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The 10th International Epidemiology Workshop, Geneva, New York, USA 6-12 June 2009
The first of these workshops was held in 1963, and just preceded the publication of Van der Plank’s influential textbook. It had a self-conscious aim of defining the discipline, raising its status and creating a network that would improve the management of plant diseases.
Food shortages were within hungry memory in Europe and regular or looming in large parts of Asia and Africa; Borlaug was busy shuttling wheat between central Mexico and the coast, the green revolution still a hope; and the structure of DNA had been known for 10 years. Since then, the workshops have been held irregularly, but always with small numbers and the aim of effective discussion and networking. Just 1 person was present at both the 1st and the 10th workshops: the inspiring figure of Jan Zadoks.
I was enabled to go to this workshop through the generosity of my University and the British Society for Plant Pathology. All who went presented either a poster or a short talk, and all the sessions were as one group.
Session titles were roughly erected around groups of similar talks; panel discussions on groups of posters occupied the second day. The social programme and accommodation was thoroughly well designed to ensure that the group stayed as one group, and mixed freely and productively; most people understood the need to allow part of their slot for discussion. I particularly enjoyed the heavy steel doors of the Cornell Food Science section, built in the early 1960s and dramatically labelled “Fallout Shelter á “.
Written versions of the talks and posters will be published as a booklet by the organisers, so I will try to give a personal view of some emerging themes of the workshop rather than a listing in any form.
Genomics has not yet really hit the subject. Metagenomics will do so, but ways of phrasing questions that require the answers these techniques offer remain scarce. DNA marker-based methods, by contrast, have become routine and dramatically lit up much that was obscure: the curious confirmation by Phytophthora infestans that there is more sex in Sweden than Scotland, for example. Sampling remains a problem, with the marshland between the diagnosticians (“all I need is a picogram, but I can manage very large samples if you like, as much as a gram” – 1 % of 1 ha to a depth of 10 cm is around 1012 g: which one would you choose?), the statisticians (“take a 1% sample”) and the field pathologists (“remember to turn the leaves over, squint and judge it”) still trackless. Bold people have constructed platforms a few metres out from each side of the marsh, but mostly it is still necessary to don large flat shoes, run very fast and hope for the best.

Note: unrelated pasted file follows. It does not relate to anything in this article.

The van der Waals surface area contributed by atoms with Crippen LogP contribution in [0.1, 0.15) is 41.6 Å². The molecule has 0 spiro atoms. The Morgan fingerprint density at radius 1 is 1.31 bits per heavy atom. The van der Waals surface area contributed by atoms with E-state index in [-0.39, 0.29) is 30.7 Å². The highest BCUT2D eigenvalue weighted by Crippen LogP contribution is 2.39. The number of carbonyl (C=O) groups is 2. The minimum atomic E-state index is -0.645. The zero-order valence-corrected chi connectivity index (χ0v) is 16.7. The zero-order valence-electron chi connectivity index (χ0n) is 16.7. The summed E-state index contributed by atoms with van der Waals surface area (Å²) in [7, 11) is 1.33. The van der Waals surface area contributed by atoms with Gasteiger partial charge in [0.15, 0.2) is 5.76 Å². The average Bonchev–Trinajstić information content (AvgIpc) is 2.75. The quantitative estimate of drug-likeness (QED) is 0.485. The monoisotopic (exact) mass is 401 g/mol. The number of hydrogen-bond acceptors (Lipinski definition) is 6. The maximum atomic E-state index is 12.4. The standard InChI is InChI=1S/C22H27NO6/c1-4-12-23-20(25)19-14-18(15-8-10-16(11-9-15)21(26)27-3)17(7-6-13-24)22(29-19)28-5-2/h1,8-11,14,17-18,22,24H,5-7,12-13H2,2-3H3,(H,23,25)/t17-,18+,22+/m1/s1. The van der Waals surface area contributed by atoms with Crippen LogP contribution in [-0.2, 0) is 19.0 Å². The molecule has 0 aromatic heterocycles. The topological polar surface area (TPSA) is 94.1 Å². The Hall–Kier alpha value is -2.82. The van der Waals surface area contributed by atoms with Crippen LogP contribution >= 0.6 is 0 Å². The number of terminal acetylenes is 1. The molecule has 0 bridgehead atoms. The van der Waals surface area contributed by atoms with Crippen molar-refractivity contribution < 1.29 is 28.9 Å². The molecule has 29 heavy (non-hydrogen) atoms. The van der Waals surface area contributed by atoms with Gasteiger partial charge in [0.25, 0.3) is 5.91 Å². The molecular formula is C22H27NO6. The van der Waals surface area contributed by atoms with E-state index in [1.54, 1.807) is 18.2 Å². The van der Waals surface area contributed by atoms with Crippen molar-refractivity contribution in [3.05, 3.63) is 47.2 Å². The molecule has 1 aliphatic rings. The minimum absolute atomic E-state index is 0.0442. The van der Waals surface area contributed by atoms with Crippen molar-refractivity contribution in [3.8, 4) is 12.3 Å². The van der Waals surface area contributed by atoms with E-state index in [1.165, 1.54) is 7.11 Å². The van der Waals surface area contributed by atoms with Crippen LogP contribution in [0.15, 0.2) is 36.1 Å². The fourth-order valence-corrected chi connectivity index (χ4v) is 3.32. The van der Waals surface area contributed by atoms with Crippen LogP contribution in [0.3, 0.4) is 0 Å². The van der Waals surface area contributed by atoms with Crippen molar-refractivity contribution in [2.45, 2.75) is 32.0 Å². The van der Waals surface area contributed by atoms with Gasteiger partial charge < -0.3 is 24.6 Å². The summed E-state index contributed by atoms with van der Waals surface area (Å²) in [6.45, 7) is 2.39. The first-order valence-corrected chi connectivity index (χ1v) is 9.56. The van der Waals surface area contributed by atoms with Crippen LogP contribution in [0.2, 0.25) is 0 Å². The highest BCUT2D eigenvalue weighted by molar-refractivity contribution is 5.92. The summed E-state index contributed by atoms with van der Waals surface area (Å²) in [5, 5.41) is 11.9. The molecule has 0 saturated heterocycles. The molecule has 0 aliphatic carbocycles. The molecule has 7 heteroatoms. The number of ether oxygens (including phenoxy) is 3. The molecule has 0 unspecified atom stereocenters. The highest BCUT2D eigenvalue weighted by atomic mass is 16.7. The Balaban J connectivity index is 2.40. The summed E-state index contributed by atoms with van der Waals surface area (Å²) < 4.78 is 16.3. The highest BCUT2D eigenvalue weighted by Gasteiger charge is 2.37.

Disease forecasting remains a topic as important as ever , with many contributions on the old favourites of potato blight, apple scab, and the mildews of grape, downy and powdery. Understanding the risk structure of growers, and the sort of information they require, emerged as a key theme, with frequent invocation of Bayesianism as a way in which both sides could understand what they were doing.
Joseph Russo, a meteorologist from the company ZedX, talked about “cyber infrastructure”, and the promise it could give of relatively painless construction of systems integrating weather forecasts, disease intelligence and whatever models we liked across a continent but with local data and output. This has worked well for soybean rust; whether it has promise for a divided Europe with increasingly scarce public advisory input is less clear.
Methodological advances in description and modelling seemed to me largely incremental, but the inclusion of multiple scales is beginning to show real expansion of our understanding in areas where intuition is very poor (until you’ve absorbed the lesson of the model, when it becomes “obvious”).
Some fascinating successes, with important policy implications, were described. Evolution was in evidence at three scales. The population structure and history of pathogens is a still expanding subject (but is it epidemiology, some asked? I don’t care!). The trade-offs and compromises constraining evolution and adaptation to rare or common hosts are not always what one might have expected. And Jan Zadoks’s opening lecture was a challenging description not of an invasion but of a disappearance: yellow rust of rye. This is the inverse of invasion and the first case study of its kind I have heard. The spectres of Huanglongbing, Ug99, new Phytophthora spp. and soybean rust mostly, though not entirely, skulked outside the workshop. At the moment, it seems, we can forecast the way disaster will develop, but not where it will come from or why.
The delight of the workshop for me was Dani Shtienberg’s saving of 14/15 of the sprays on capsicum crops in Israel by careful attention to epidemic dynamics. The modelling was simple but vital; it worked because it was coupled to a good understanding of the system; and the change was adopted because the research was closely linked to smallish growers. Much of the applied work discussed in the workshop was public sector research on problems of smallish growers: the classic research – extension – farmer sequence. But increasing volumes of agricultural production, probably the majority of traded commodities, is entirely privately managed, with very large areas overseen by skilled advisers drawing on trials organisations working in private.
This is as true in the US as in Europe or Indonesia, yet almost everyone at the workshop was public sector in one way or another. It seems a worrisome split.
Once again, I thank the society for its support.
Mike Shaw, University of Reading